Natural fur generates millions of jobs; from farming in rural communities to design and skilled craftspeople in fashion cities around the world.
- Over one million skilled men and women are part of the fur industry today.
- Today’s fur retail value equates to over 30 Billion USD worldwide.
- Natural fur is a clean, sustainable fashion material with less impact on landfills and oceans than plastic-based fake fur and other synthetic fabrics
- It naturally decomposes.
- It is sustainable at every stage of its production.
- It lasts for decades if professionally cared for, unlike chemical-based fake fur that ends up in landfill sites often after a single season, and other synthetic fabrics that normally are discarded in less than five years.
- Fur farmed animals eat by-products from food production which would otherwise end up in landfill and creating environmental concern. Fur farming waste materials are turned into useful products such as biofuels or chemical-free fertilizers.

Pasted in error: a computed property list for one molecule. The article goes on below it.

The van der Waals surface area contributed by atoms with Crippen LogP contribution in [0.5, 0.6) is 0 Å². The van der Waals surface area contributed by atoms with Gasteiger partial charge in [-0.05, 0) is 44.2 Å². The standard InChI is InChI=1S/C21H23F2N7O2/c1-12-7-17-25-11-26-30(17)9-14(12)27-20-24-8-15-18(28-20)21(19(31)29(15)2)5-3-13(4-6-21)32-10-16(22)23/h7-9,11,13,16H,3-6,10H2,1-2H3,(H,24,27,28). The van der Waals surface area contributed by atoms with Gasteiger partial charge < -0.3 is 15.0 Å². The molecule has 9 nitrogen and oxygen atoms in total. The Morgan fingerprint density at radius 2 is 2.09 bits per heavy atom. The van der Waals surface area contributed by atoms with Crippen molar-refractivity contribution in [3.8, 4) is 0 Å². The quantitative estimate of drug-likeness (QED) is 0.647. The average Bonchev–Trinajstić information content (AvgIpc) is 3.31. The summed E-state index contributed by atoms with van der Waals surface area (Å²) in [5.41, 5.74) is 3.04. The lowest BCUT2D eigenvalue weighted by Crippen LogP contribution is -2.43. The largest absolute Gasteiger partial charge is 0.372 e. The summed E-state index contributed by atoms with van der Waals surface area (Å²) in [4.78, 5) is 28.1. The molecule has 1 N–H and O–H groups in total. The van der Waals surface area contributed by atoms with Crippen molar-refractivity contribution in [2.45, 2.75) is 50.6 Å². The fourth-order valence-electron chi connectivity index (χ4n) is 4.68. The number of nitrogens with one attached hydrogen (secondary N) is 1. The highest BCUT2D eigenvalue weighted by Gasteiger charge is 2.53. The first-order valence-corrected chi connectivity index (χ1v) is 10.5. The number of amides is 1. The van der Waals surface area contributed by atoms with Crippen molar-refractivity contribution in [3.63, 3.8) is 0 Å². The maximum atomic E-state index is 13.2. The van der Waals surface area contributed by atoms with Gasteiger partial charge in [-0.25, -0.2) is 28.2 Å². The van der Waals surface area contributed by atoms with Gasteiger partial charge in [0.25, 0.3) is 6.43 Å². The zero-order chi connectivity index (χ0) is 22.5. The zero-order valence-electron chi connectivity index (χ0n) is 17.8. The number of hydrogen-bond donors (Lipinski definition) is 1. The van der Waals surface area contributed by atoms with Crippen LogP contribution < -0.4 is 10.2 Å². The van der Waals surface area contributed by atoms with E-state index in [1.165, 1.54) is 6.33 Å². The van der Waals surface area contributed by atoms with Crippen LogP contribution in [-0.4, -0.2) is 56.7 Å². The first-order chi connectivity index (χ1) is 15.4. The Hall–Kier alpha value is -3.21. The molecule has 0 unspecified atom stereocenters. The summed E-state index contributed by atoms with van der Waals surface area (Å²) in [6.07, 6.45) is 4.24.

- Wild caught fur is a recognized and widespread aid to wildlife management and protects endangered species from being preyed upon by over-abundant predators such as coyote and fox.
- Dressing processes meet the highest environmental standards.
Natural fur is a contemporary material with rich heritage that appeals to designers and consumers of all ages.
- Over 64 % of the most recent Autumn/Winter 2018 catwalks in New York, Milan, Paris and London have shown fur, with brands such as Alexander Wang, Oscar De La Renta, Dolce & Gabbana, Fendi, Moncier, Roberto Cavalli, Baima in, Dior and Valentino amongst others leading the way.
The fur industry hosts a yearly global list of educational and training courses and programs to support the youth fur generation, including summer schools and global competitions such as Imagine Talents and REMIX supported by Vogue Talents.
The fur sector is responsible and highly regulated with welfare and sustainability at the core of its operations
- Fur farms are highly regulated by both government and industry standards.
- The fur trade is developing a global standard called FURMARK which covers the various welfare certification programs, including Welfur in Europe, Standard Guidelines for the Operation of Mink Farms in the United States, and the National Codes of Practice for farmed mink and fox in Canada. FURMARK also includes wild fur harvesting standards as well as dressing and dying certification programs.
- These standards are based on the principle of independent science, inspection/certification and public reporting.